Crashed computer at Oslo pizzeria reveals covert facial recognition scheme

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Interesting, i don’t necessarily think it’s out of the ordinary considering that so many companies like to track everything customers do but this kind of tracking for a pizza place seems to go too far. Also i wonder if they hid a disclaimer of this somewhere or not.

When i worked retail some years ago they had released an app and also started offering free wifi in the store. Which is nice but they were doing it so they could track the precise location of customers and how long they spent in certain sections.


Image: Woody and Buzz Lightyear

“Balaclavas. Balaclavas everywhere.”


Just use this clever disguise…


Apparently a software by Intel:


That’s not at all creepy - it actually makes me want to buy a companies product more when they snoop on me… especially if there’s not another pizza shop in town.


The big difference between Norway & America?

If this happened in America, somebody would have shown to investigate with an assault rifle


It’s 100% unremarkable by the standards of what companies would like to do; but that’s a pretty awful standard to calibrate against, unless you want the resulting dystopia to be an even more foregone conclusion than it already is.


We should be so lucky. I can’t even remember the last time somebody got more than a relatively minor civil penalty for egregious privacy breaches or widespread surveillance, much less shot for it.

The gunmen are only for nonsense conspiracy theories, not for business friendly consumer analytics solutions.


Here’s an norwegian article about this

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Guess i better brush up on Norwegian

If you’ve ever been in an casino, bank, airport, train or bus station or on the streets of any major metropolitan city your face has been scanned. It was only a matter of time that pizza joints would join in the fun.

Covert? Hardly. Is being filmed while shopping for fresh asparagus at your local grocer ‘covert’? Retailers employ all kinds of tools to gather information on customers. This site does as well however, overtly.

“Boing Boing uses cookies and analytics trackers, and is supported by advertising, merchandise sales and affiliate links.”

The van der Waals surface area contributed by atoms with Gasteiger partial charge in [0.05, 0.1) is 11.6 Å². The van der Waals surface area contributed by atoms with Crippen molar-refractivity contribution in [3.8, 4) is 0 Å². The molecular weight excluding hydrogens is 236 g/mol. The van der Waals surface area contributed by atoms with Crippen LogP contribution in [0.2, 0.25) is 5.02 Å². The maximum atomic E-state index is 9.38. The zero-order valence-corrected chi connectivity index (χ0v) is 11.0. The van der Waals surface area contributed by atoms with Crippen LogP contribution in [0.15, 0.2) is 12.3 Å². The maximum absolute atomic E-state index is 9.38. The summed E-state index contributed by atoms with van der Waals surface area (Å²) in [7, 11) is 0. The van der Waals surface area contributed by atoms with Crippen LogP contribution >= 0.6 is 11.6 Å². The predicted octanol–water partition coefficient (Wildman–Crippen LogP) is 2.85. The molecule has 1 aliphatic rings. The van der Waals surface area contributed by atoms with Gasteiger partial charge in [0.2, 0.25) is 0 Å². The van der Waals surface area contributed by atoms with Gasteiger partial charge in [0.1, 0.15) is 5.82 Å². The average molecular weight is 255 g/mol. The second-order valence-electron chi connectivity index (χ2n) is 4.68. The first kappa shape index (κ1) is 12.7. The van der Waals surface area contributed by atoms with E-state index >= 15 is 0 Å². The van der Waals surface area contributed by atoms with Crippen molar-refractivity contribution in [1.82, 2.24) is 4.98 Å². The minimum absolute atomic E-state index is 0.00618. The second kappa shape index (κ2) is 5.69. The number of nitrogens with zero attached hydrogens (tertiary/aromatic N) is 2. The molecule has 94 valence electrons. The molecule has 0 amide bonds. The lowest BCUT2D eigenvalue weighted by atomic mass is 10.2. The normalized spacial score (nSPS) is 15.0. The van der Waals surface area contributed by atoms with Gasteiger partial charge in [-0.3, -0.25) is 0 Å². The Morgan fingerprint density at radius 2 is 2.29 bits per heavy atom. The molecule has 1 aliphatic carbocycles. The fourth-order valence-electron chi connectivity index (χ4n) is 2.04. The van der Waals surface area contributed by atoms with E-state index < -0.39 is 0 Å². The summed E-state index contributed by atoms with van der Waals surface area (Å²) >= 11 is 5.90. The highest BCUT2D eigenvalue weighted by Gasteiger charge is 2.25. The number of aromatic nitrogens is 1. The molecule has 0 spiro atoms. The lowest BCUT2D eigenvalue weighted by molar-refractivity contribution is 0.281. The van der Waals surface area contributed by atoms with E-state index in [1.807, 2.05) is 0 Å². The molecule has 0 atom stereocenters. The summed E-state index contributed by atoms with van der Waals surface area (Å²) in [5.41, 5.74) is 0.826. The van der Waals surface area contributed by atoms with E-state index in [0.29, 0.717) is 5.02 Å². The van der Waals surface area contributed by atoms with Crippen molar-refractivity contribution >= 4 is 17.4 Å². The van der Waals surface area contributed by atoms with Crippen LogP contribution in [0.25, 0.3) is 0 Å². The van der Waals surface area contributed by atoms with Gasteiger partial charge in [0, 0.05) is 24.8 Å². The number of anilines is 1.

The owner of the pizza shop probably thought “Hey! This facial recognition software is cheap and it might help me keep and eye on customer satisfaction.” or “I work for an intelligence agency and I am looking for a mark who likes eating pizza.”.


PizzaGate 2.0!


They need to improve on customer service: a lot of “smile: 0” entries.


At first glance it looks like this is the same thing that supermarket customer loyalty card programs do, but in an attempt to analyze the attention/habits of transient unknown customers instead of long-term loyal ones that have given correlatable identification info already. I don’t see anything super creepy about trying to track general demographics. ‘Adult male looks directly at advertisement and smirks for 460ms out of total 1300ms facing in the general direction’ doesn’t seem excessively big-brothery.

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And the results delivered by this particular software; You’ve got a pizza face, and you’ve got a pizza face, and you, and you! Everybodies got a pizza face!


I wouldn’t even go so far as to call it facial recognition. At least not in the common vernacular. They aren’t trying to match names to faces but demographics with habits. Would not be surprised if this was part of some A/B testing. Not that long ago marketers would just do this with human observers.


That barn door is definitely wide open at this point, with the horses still stampeding out. The real problem is having the pizza joint being able to connect a more precise facial scan to personally identifiable info – all sorts nastiness can accrue there.

Yeah, but you’re not the clerk who can be fired because the numbers show adult males didn’t smile for an average of at least 40% of the transaction time with her. At the moment this is just for gauging responses to ads, but it can be repurposed very easily.


Based on the tweet it sounds like this software is running on a computer that is just displaying ads so to me it looks like they are gauging reactions to various ads, not necessarily watching people while they’re [oi]n line or sitting and eating. Seems fairly benign.


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